Another day, another dollar. This week has gotten off to a slow start with US and Canadian markets closed on Monday to celebrate Labour Day. Have no fear though; we still have plenty to report on because British Prime Minister, Boris Johnson, has made it evident that he is full steam ahead for both Brexit and the UK government shutdown. Today, one Aussie dollar will buy you the following:
Despite everyone being fed up with the Brexit shenanigans, the increasing uncertainty about the UK’s future has put downward pressure on the value of the pound. This decrease in value is excellent news for Aussie travellers who can score an extra 8.60GBP if they exchanged $2000AUD today compared to last Friday. 8.60pounds might not sound like much, but it’s an extra pint or two at the pub which you’ll probably need after listening to the poms complain about Brexit.
In case you’ve been living under a rock for the past few weeks, here a quick Brexit update.
- The deadline of October 31 is fast approaching, and there is still no deal in place which makes a ‘no-deal’ more likely
- UK parliament has been on summer recess and resumes today
- Boris Johnson asked the Queen for permission to suspend Parliament for five weeks starting next week. This request was approved and was met with widespread protest as many argue it is a way for Johnson to push through a ‘no-deal’ without giving MPs enough time to debate.
As Parliament resumes this week those against a no-deal Brexit are scrambling to bring a motion to Parliament. They hope to force another Brexit delay until January 31 if a deal cannot be reached with the European Union by October 19. This comes despite Johnson saying that “there are no circumstances in which he will ask Brussels to delay.” I don’t know what that means if the motion gets approved by Parliament, but I have no doubt we will find out in the next few days.
Adding further fuel to the fire, markets expect that Johnson will call a general election on October 14 if he loses his ‘deal or no deal’ strategy. On the weekend he said that he didn’t want an election; however, markets believe he would rather an election than allowing MPs to delay Brexit further.
For such an election to occur, ⅔ of lawmakers need to agree. If the numbers don’t work in Johnson’s favour, he could call a vote of no confidence against himself to force an election - an unprecedented move in UK parliament.
None of this is confirmed yet, and the ongoing uncertainty around Brexit can work in the AUD’s favour against the pound. If you’re planning on purchasing GBP, be sure to add the Rate Move Guarantee to your purchase in-store. It’s free, and if the rate improves within 14 days of purchase we will refund you the difference.*
Other global news
Brexit aside, there hasn’t been a great deal happening in markets yet due to the Labour Day holiday in the US.
It is worth noting, however, that the Trump administration went ahead with the plans to slap more tariffs on $110 billion worth of Chinese imports. This move came despite Chinese officials asking the US to revoke the tariff increase. Unsurprisingly, China retaliated by proceeding with plans to increase tariffs on $75 billion worth of US goods. It seems to be a never-ending game of tit for tat.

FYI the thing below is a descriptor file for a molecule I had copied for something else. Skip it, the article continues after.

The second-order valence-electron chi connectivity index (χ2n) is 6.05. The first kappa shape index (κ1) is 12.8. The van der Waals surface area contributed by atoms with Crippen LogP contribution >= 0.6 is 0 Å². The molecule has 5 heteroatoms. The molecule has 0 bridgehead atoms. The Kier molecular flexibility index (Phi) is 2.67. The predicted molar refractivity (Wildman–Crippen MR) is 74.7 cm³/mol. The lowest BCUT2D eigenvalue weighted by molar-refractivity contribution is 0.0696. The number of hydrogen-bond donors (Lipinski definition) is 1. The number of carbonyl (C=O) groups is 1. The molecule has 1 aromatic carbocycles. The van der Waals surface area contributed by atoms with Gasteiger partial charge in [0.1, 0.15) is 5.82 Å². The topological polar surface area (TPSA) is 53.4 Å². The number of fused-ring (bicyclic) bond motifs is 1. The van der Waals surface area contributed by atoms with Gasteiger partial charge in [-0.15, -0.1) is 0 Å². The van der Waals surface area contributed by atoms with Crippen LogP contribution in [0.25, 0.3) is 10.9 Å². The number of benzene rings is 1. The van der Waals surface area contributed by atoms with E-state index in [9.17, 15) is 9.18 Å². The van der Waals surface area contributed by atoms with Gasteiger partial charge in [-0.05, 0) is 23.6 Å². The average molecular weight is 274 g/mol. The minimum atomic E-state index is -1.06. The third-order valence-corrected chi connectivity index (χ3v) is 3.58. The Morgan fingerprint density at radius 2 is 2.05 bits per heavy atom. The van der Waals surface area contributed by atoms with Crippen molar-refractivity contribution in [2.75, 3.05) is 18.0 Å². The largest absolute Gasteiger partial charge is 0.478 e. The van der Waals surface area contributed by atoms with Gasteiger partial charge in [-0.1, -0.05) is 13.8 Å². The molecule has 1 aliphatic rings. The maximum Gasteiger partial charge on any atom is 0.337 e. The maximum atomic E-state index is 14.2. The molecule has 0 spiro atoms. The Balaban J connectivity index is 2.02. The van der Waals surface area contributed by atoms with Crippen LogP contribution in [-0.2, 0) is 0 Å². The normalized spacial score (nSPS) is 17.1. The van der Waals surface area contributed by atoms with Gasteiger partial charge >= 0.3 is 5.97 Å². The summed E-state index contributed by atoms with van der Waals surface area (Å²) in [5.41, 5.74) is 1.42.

The increase in tariffs, coupled with the effects of Hurricane Dorian in the Bahamas, has lead to a fall in oil prices on Monday.
Unfortunately, Australia didn’t have a public holiday and business continued as usual. Without any significant developments in key themes, like the US/China trade war, the general outlook for the Aussie dollar is relatively unchanged. In other words, the AUD is still negatively impacted by the trade war and growing concerns of a slowing global economy.
The Reserve Bank of Australia will take this, as well as recent domestic data, into account during their monthly meeting today. Markets expect the RBA will keep interest rates on hold and are instead focusing on the language of the accompanying statement. The tone of the statement will provide insight rate moves for the rest of this year. Rates were already cut in June and July and are expected to be cut twice more by Christmas.
Finally, today also saw the release of the Q2 balance of payments. The June quarter recorded a $5.9billion surplus, quadruple the market expectation of $1.5billion. This result was boosted by booming commodity prices throughout the quarter and is a nice leg up for the Australian dollar.
It's not all positive news though as retail sales fell 0.1% in July. This figure is below market expectations of 0.2% growth. A 0.6% fall in spending at cafes, restaurants and takeaway was the key driver behind the decline. Perhaps millennials have given up on avo toast after all?
The disappointing figure leads one to believe that the government income tax rebates and interest rate cuts have yet to push Aussie's to spend at the shops. Perhaps they have just splurged on a well needed holiday instead? If that's the case, be sure to visit your nearest Travel Money Oz to stock up on foreign currency before you leave.
This blog is provided for information only and does not take into consideration your objectives, financial situation or needs. You should consider whether the information and suggestions contained in any blog entry are appropriate for you, having regard to your own objectives, financial situation and needs. While we take reasonable care in providing the blog, we give no warranties or representations that it is complete or accurate, or is appropriate for you. We are not liable for any loss caused, whether due to negligence or otherwise, arising from the use of, or reliance on, the information and/or suggestions contained in this blog. All rates are quoted from the Travel Money Oz website and are valid as of September 3 2019. Terms and conditions apply to Rate Move Guarantee.